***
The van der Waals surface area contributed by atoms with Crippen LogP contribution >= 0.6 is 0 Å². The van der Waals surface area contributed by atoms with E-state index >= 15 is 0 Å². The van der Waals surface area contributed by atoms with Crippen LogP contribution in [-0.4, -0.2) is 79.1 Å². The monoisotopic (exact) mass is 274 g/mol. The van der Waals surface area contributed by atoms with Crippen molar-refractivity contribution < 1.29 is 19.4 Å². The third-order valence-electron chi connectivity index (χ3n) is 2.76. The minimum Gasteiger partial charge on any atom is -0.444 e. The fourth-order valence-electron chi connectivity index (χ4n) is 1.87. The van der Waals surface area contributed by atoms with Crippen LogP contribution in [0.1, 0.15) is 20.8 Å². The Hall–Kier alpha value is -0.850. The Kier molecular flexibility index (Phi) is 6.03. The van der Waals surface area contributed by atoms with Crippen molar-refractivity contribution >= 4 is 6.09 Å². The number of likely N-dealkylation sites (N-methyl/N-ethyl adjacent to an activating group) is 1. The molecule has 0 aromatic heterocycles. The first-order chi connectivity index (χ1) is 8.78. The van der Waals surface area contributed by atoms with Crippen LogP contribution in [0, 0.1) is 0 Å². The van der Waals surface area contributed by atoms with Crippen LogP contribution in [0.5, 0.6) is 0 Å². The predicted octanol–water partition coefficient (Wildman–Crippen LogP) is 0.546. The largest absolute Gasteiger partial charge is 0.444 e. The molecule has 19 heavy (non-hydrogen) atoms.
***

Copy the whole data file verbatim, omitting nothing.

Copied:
The van der Waals surface area contributed by atoms with Crippen LogP contribution >= 0.6 is 0 Å². The van der Waals surface area contributed by atoms with E-state index >= 15 is 0 Å². The van der Waals surface area contributed by atoms with Crippen LogP contribution in [-0.4, -0.2) is 79.1 Å². The monoisotopic (exact) mass is 274 g/mol. The van der Waals surface area contributed by atoms with Crippen molar-refractivity contribution < 1.29 is 19.4 Å². The third-order valence-electron chi connectivity index (χ3n) is 2.76. The minimum Gasteiger partial charge on any atom is -0.444 e. The fourth-order valence-electron chi connectivity index (χ4n) is 1.87. The van der Waals surface area contributed by atoms with Crippen LogP contribution in [0.1, 0.15) is 20.8 Å². The Hall–Kier alpha value is -0.850. The Kier molecular flexibility index (Phi) is 6.03. The van der Waals surface area contributed by atoms with Crippen molar-refractivity contribution >= 4 is 6.09 Å². The number of likely N-dealkylation sites (N-methyl/N-ethyl adjacent to an activating group) is 1. The molecule has 0 aromatic heterocycles. The first-order chi connectivity index (χ1) is 8.78. The van der Waals surface area contributed by atoms with Crippen LogP contribution in [0, 0.1) is 0 Å². The van der Waals surface area contributed by atoms with Crippen LogP contribution in [0.5, 0.6) is 0 Å². The predicted octanol–water partition coefficient (Wildman–Crippen LogP) is 0.546. The largest absolute Gasteiger partial charge is 0.444 e. The molecule has 19 heavy (non-hydrogen) atoms.